Ground Report - Wilton Windmill, Wiltshire, 22/05/10
This fantastic formation lies in a beautiful location adjacent to Wilton Windmill. An extremely picturesque and quiet part of the Wiltshire countryside, the calm and tranquil atmosphere was accentuated on the still summers evening when we visited. With only the odd car driving past the field and a couple of late evening explorers, this really was the peaceful and magical experience visiting crop circles should be, rather than the rush to keep up!
The wide outer ring of laid crop here is striking. As can be seen from some of the aerial shots, the crop is laid in a ‘herring bone’ pattern around the entire ring. The effect this creates on the ground is stunning. Throughout the central section of the outer ring, the crop is laid in so many layers it is raised a foot or more off the ground.
Of course when walking around this area, the crunching underfoot gives the impression that this crop circle was not crushed to the ground with excessive force initially, rather that the stems were gently laid to continue growing, as they have.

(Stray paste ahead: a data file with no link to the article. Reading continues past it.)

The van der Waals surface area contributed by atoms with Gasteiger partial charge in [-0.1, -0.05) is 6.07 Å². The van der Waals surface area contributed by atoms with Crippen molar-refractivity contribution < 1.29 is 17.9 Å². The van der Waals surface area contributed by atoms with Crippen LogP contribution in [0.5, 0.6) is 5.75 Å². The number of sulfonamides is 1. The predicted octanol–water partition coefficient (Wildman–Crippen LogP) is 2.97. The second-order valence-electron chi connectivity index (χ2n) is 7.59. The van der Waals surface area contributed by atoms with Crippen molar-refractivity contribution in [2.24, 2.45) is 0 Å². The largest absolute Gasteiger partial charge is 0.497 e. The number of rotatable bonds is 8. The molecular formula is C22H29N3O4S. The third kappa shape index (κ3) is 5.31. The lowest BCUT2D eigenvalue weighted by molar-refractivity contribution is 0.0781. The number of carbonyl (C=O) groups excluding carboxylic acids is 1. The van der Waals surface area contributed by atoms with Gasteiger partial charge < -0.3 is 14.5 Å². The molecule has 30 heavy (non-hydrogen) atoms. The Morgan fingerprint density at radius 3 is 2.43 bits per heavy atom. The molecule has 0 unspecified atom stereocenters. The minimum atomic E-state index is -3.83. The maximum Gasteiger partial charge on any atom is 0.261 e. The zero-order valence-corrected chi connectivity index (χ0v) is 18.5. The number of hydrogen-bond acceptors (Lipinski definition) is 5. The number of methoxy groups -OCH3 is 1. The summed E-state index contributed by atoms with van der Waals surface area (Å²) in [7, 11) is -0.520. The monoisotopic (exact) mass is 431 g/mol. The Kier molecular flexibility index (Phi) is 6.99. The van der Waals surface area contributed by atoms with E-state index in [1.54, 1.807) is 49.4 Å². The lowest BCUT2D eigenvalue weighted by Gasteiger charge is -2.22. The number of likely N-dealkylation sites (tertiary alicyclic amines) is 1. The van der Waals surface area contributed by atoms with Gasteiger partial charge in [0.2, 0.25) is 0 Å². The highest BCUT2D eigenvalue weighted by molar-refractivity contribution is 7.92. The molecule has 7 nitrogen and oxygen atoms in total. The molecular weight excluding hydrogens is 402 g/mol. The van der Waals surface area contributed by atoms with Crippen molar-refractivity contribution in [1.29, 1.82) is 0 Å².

There are many areas in which the layers of overlapping stems are visible and show little or no sign of damage.
While there are lots of stems which have been broken at or near the base of the plant, this does seem consistent with visitors. This is particularly evident in the central laid circle which looks totally trampled, as is often the case as people flock towards the centre of many formations. There are also ‘walked’ pathways in some parts of the outer ring, consistent with people following a common path towards the centre.
The abundance of bent stems, reassuringly, counteracts the variable damage throughout. Untouched stems are visible throughout every area of the formation (except the centre as discussed) including the herringbone pathway in the outer ring. Stems are bent to varying degrees and more often than not, at the very point the stems emerge from the ground.
A final intricacy which is evident from the aerial photos but less clear at ground level is the finesse with which the pathways (at right angles to the 12 radial pathways) are created. The laid stems are pushed down and come to a stop without reaching the ground, to form the pattern they do.
This would be impressive enough but is taken to another level by the way at certain points in the design, two of these pathways flow towards one another and then stop short of meeting, but only by a few inches of standing crop in between. The image below does not really do this justice but to see it is so impressive!
Another great addition to the early stages of the 2010 season!
Crop Circle Summary